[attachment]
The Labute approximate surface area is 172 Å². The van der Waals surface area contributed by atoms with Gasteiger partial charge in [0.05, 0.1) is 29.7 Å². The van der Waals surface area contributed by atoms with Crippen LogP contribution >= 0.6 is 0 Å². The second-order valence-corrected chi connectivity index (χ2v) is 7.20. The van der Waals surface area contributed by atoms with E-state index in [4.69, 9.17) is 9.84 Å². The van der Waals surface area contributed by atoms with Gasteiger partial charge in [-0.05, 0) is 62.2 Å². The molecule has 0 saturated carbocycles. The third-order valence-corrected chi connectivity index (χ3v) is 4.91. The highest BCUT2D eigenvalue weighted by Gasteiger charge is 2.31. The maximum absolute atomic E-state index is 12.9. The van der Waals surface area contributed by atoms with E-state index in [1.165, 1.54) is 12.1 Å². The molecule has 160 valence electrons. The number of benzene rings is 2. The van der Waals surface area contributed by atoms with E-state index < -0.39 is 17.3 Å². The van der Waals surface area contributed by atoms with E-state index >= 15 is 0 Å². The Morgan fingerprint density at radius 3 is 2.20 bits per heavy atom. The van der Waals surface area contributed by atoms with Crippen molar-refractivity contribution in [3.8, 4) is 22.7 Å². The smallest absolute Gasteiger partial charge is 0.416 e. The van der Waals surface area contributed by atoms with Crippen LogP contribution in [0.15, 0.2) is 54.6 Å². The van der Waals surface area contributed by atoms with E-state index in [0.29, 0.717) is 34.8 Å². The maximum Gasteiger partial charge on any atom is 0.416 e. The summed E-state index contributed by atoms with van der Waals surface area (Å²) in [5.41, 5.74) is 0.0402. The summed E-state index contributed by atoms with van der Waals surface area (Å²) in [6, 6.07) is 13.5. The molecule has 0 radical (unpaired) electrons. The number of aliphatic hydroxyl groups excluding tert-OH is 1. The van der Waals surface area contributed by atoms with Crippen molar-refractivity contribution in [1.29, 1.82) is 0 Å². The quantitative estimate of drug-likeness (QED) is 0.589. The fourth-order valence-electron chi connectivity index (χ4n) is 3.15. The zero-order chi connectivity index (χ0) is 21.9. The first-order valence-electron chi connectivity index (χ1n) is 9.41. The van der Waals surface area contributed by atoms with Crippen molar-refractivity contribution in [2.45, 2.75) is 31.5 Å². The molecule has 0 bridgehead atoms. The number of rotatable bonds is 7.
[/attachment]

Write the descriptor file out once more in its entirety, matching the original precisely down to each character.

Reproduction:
The Labute approximate surface area is 172 Å². The van der Waals surface area contributed by atoms with Gasteiger partial charge in [0.05, 0.1) is 29.7 Å². The van der Waals surface area contributed by atoms with Crippen LogP contribution >= 0.6 is 0 Å². The second-order valence-corrected chi connectivity index (χ2v) is 7.20. The van der Waals surface area contributed by atoms with E-state index in [4.69, 9.17) is 9.84 Å². The van der Waals surface area contributed by atoms with Gasteiger partial charge in [-0.05, 0) is 62.2 Å². The molecule has 0 saturated carbocycles. The third-order valence-corrected chi connectivity index (χ3v) is 4.91. The highest BCUT2D eigenvalue weighted by Gasteiger charge is 2.31. The maximum absolute atomic E-state index is 12.9. The van der Waals surface area contributed by atoms with E-state index in [1.165, 1.54) is 12.1 Å². The molecule has 160 valence electrons. The number of benzene rings is 2. The van der Waals surface area contributed by atoms with E-state index < -0.39 is 17.3 Å². The van der Waals surface area contributed by atoms with E-state index >= 15 is 0 Å². The Morgan fingerprint density at radius 3 is 2.20 bits per heavy atom. The van der Waals surface area contributed by atoms with Crippen molar-refractivity contribution in [3.8, 4) is 22.7 Å². The smallest absolute Gasteiger partial charge is 0.416 e. The van der Waals surface area contributed by atoms with Crippen LogP contribution in [0.15, 0.2) is 54.6 Å². The van der Waals surface area contributed by atoms with E-state index in [0.29, 0.717) is 34.8 Å². The maximum Gasteiger partial charge on any atom is 0.416 e. The summed E-state index contributed by atoms with van der Waals surface area (Å²) in [5.41, 5.74) is 0.0402. The summed E-state index contributed by atoms with van der Waals surface area (Å²) in [6, 6.07) is 13.5. The molecule has 0 radical (unpaired) electrons. The number of aliphatic hydroxyl groups excluding tert-OH is 1. The van der Waals surface area contributed by atoms with Crippen molar-refractivity contribution in [1.29, 1.82) is 0 Å². The quantitative estimate of drug-likeness (QED) is 0.589. The fourth-order valence-electron chi connectivity index (χ4n) is 3.15. The zero-order chi connectivity index (χ0) is 21.9. The first-order valence-electron chi connectivity index (χ1n) is 9.41. The van der Waals surface area contributed by atoms with Crippen molar-refractivity contribution in [2.45, 2.75) is 31.5 Å². The molecule has 0 bridgehead atoms. The number of rotatable bonds is 7.